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Lawsuits & Litigation

How to File or Respond to a Lawsuit Without an Attorney

— June 9, 2020

The below information is a general guide only and should not be considered legal advice! Specific requirements in your state will vary!

In a perfect world, everyone who needed to navigate the civil court system would be able to afford an attorney (or better yet, have one provided for free). Unfortunately, the sad reality is that the high cost of legal services makes hiring an attorney for any kind of civil case out of reach for the vast majority of people. In Portland, Oregon (where I practice law), the average hourly rate charged by attorneys is $324 per hour! 

It’s no surprise then, that research done by has found:

“In more than three-fourths of all civil trial cases in the United States, at least one litigant does not have a lawyer. . . And these are just the Americans who make it to court. Without access to legal advice, many are unaware of their legal rights and potential claims. Past estimates and more recent state-by-state studies suggest that about 80 percent of the civil legal needs of those living in poverty go unmet as well as 40 to 60 percent of the needs of middle-income Americans.”

So, what happens when you need to file a lawsuit to exercise your legal rights? What do you do if you need to respond to a lawsuit? This article will go over the basics of filing a complaint and answer in state civil courts. While it is no substitute for having a competent attorney represent you, I hope it will provide some useful information on the early stages of a civil lawsuit. The good news is that the mechanics of filing or responding to a lawsuit are not terribly difficult to understand. Once you get past the legal jargon, you will see that a lot of civil law is rooted in common sense.

The below information is a general guide only and should not be considered legal advice! Specific requirements in your state will vary!

Filing a Complaint:

When someone has been harmed by the actions of another, they can generally file a civil complaint in state court. For example, if you have been rear-ended in an automobile accident and suffered an injury, you will likely want to sue the person who hit you to recover damages sufficient enough to compensate you for that injury. Likewise, if you have a binding contract with someone and they fail to hold up their end of the bargain, you may need to file a lawsuit to recover your losses due to that breach of the contract.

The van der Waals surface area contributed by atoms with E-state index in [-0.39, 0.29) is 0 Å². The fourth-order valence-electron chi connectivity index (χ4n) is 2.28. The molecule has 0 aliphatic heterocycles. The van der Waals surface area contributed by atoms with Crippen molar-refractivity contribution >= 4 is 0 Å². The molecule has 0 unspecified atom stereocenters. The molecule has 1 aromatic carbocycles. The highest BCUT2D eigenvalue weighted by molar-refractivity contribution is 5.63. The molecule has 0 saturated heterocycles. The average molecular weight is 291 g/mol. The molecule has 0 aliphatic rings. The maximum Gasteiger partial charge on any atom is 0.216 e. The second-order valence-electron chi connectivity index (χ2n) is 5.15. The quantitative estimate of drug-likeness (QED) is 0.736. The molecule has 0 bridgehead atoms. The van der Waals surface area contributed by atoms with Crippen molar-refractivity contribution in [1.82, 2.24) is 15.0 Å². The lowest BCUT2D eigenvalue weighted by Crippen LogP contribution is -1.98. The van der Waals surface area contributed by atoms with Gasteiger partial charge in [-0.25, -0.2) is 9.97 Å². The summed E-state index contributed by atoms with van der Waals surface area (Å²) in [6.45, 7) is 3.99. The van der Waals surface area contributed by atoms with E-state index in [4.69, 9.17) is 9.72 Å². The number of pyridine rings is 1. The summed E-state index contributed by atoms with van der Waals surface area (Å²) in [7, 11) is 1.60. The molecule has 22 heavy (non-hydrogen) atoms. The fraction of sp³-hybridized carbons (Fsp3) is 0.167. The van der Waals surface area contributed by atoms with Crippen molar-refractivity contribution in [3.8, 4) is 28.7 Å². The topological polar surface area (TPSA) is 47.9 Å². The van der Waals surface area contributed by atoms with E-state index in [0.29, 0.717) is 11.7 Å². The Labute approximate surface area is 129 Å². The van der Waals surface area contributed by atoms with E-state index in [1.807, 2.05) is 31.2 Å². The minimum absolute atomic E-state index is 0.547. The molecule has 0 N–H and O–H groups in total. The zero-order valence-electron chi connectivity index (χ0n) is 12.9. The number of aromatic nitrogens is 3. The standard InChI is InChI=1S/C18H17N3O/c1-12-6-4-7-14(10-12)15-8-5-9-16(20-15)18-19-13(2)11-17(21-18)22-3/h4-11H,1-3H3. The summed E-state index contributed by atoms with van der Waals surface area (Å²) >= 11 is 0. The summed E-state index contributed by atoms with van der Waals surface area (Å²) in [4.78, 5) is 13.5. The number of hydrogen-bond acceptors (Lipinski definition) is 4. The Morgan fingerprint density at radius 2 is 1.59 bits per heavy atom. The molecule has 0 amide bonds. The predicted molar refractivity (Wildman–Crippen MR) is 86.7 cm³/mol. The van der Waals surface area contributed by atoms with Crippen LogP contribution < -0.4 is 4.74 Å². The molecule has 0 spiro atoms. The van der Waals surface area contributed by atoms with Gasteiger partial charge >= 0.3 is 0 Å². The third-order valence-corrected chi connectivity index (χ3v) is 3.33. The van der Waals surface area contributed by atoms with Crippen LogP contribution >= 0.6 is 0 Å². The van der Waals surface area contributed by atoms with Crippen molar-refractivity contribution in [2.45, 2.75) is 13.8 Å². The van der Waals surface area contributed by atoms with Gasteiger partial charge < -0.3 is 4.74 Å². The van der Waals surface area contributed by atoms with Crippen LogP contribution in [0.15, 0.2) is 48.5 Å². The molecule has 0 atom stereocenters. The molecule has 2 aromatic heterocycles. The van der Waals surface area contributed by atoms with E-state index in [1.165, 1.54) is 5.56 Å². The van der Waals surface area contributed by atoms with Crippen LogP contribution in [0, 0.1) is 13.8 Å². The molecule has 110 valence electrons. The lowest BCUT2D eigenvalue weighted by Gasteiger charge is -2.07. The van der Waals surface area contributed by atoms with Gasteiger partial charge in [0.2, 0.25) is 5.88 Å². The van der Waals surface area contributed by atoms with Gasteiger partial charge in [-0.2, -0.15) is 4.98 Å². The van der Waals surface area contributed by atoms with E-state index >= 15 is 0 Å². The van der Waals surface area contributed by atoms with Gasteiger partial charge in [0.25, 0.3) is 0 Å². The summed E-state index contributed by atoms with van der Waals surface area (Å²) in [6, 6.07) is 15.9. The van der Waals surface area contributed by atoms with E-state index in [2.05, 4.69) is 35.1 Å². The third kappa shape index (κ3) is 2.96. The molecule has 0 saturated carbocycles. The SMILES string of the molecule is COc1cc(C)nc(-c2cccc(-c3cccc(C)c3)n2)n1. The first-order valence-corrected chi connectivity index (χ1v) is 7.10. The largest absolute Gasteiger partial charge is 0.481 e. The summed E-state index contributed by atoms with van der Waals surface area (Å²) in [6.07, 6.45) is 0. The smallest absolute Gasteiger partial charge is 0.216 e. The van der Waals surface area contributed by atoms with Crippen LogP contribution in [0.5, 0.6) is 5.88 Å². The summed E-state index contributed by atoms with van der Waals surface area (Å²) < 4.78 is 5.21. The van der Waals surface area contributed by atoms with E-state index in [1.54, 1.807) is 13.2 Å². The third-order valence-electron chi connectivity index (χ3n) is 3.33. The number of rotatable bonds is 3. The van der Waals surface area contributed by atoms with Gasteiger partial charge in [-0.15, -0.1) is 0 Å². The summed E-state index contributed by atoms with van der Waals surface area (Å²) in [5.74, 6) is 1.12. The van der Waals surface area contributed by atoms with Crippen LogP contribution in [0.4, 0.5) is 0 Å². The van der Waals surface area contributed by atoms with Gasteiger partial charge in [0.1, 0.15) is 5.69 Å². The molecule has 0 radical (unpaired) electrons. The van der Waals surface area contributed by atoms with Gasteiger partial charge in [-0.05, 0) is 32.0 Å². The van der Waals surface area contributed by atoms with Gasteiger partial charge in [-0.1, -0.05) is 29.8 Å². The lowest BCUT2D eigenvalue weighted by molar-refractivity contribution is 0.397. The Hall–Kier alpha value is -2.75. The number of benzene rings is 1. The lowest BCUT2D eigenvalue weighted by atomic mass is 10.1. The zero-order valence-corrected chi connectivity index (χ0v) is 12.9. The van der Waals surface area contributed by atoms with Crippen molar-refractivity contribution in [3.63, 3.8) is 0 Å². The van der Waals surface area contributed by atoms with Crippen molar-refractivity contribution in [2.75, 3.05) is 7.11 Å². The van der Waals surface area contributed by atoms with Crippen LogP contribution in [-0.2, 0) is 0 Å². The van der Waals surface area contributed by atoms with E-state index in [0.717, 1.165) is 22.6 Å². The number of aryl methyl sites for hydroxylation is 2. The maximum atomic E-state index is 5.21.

The first step to beginning any lawsuit is to file a civil complaint. In the complaint, the plaintiff (the person bringing the lawsuit) will allege how they have been harmed by the defendant (the person who must answer the lawsuit). The plaintiff does not need to prove their case at this time, they just need to make allegations that, if true, would constitute a claim for relief.

Graphic of person using smartphone to access the scales of justice; image via CCO.
Graphic of person using smartphone to access the scales of justice; image via CCO.

However, simply alleging that you have been harmed is not quite enough. You must allege a type of harm that your state specifically recognizes as a recoverable cause of action (sometimes called a claim for relief). For example, if you trip on the sidewalk, you cannot necessarily sue the city for your damages. You will need to allege that the city (or someone else) was negligent in some manner. Perhaps the sidewalk was in a poor state of disrepair. In that case, you can likely allege that the city had a duty to keep the sidewalks in good condition, they failed to perform that duty, and as a direct result of that failure, you were injured. Each specific aspect of a cause of action is known as an element of a claim. If a plaintiff can prove each element of their claim, they should win their case (the elements used above are a general example only. The specific elements of a negligence claim in your state may vary).

The best way to discover the elements of a potential claim is to ask the librarian at your local law library. Although they won’t be able to give you legal advice, they should be able to tell you where to look to find the individual elements of any potential claim. Once you know the elements of each claim you wish to bring against the defendant, you then need to allege facts that, if proven at trial, will satisfy each element of your claim for relief. You will also need to inform the court (and the defendant) what specific relief you are requesting (such as economic damages or emotional distress damages for pain and suffering). This is known as the prayer for relief.